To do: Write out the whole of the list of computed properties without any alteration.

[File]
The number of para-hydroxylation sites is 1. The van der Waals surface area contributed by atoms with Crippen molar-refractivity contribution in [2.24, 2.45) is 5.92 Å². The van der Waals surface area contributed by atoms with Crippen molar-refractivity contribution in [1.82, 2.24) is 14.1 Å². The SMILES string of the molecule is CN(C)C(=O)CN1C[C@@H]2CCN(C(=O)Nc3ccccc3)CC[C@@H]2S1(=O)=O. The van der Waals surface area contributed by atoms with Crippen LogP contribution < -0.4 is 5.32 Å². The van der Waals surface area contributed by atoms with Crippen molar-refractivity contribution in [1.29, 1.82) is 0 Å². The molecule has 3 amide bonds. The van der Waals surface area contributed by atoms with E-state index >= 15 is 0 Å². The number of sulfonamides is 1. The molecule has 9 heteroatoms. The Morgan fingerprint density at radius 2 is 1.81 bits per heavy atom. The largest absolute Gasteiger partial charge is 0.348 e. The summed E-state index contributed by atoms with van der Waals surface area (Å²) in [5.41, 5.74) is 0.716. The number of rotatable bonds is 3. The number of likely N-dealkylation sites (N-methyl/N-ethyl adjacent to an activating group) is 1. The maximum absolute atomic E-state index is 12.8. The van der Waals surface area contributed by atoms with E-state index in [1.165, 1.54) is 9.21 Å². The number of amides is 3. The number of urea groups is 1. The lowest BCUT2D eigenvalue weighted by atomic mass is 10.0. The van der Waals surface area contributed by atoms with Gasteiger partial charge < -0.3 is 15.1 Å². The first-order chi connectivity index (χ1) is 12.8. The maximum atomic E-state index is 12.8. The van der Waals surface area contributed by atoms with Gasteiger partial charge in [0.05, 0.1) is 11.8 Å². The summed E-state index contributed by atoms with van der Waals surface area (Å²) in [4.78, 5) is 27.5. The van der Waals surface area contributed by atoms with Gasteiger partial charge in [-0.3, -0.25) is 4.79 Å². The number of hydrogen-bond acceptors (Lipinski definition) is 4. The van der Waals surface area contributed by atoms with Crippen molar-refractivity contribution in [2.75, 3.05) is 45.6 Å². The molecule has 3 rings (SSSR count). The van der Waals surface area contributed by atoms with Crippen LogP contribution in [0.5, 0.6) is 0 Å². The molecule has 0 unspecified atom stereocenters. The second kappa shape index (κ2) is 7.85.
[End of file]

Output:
The number of para-hydroxylation sites is 1. The van der Waals surface area contributed by atoms with Crippen molar-refractivity contribution in [2.24, 2.45) is 5.92 Å². The van der Waals surface area contributed by atoms with Crippen molar-refractivity contribution in [1.82, 2.24) is 14.1 Å². The SMILES string of the molecule is CN(C)C(=O)CN1C[C@@H]2CCN(C(=O)Nc3ccccc3)CC[C@@H]2S1(=O)=O. The van der Waals surface area contributed by atoms with Crippen LogP contribution < -0.4 is 5.32 Å². The van der Waals surface area contributed by atoms with Crippen molar-refractivity contribution in [1.29, 1.82) is 0 Å². The molecule has 3 amide bonds. The van der Waals surface area contributed by atoms with E-state index >= 15 is 0 Å². The number of sulfonamides is 1. The molecule has 9 heteroatoms. The Morgan fingerprint density at radius 2 is 1.81 bits per heavy atom. The largest absolute Gasteiger partial charge is 0.348 e. The summed E-state index contributed by atoms with van der Waals surface area (Å²) in [5.41, 5.74) is 0.716. The number of rotatable bonds is 3. The number of likely N-dealkylation sites (N-methyl/N-ethyl adjacent to an activating group) is 1. The maximum absolute atomic E-state index is 12.8. The van der Waals surface area contributed by atoms with E-state index in [1.165, 1.54) is 9.21 Å². The number of amides is 3. The number of urea groups is 1. The lowest BCUT2D eigenvalue weighted by atomic mass is 10.0. The van der Waals surface area contributed by atoms with Gasteiger partial charge < -0.3 is 15.1 Å². The first-order chi connectivity index (χ1) is 12.8. The maximum atomic E-state index is 12.8. The van der Waals surface area contributed by atoms with Gasteiger partial charge in [0.05, 0.1) is 11.8 Å². The summed E-state index contributed by atoms with van der Waals surface area (Å²) in [4.78, 5) is 27.5. The van der Waals surface area contributed by atoms with Gasteiger partial charge in [-0.3, -0.25) is 4.79 Å². The number of hydrogen-bond acceptors (Lipinski definition) is 4. The van der Waals surface area contributed by atoms with Crippen molar-refractivity contribution in [2.75, 3.05) is 45.6 Å². The molecule has 3 rings (SSSR count). The van der Waals surface area contributed by atoms with Crippen LogP contribution in [0.5, 0.6) is 0 Å². The molecule has 0 unspecified atom stereocenters. The second kappa shape index (κ2) is 7.85.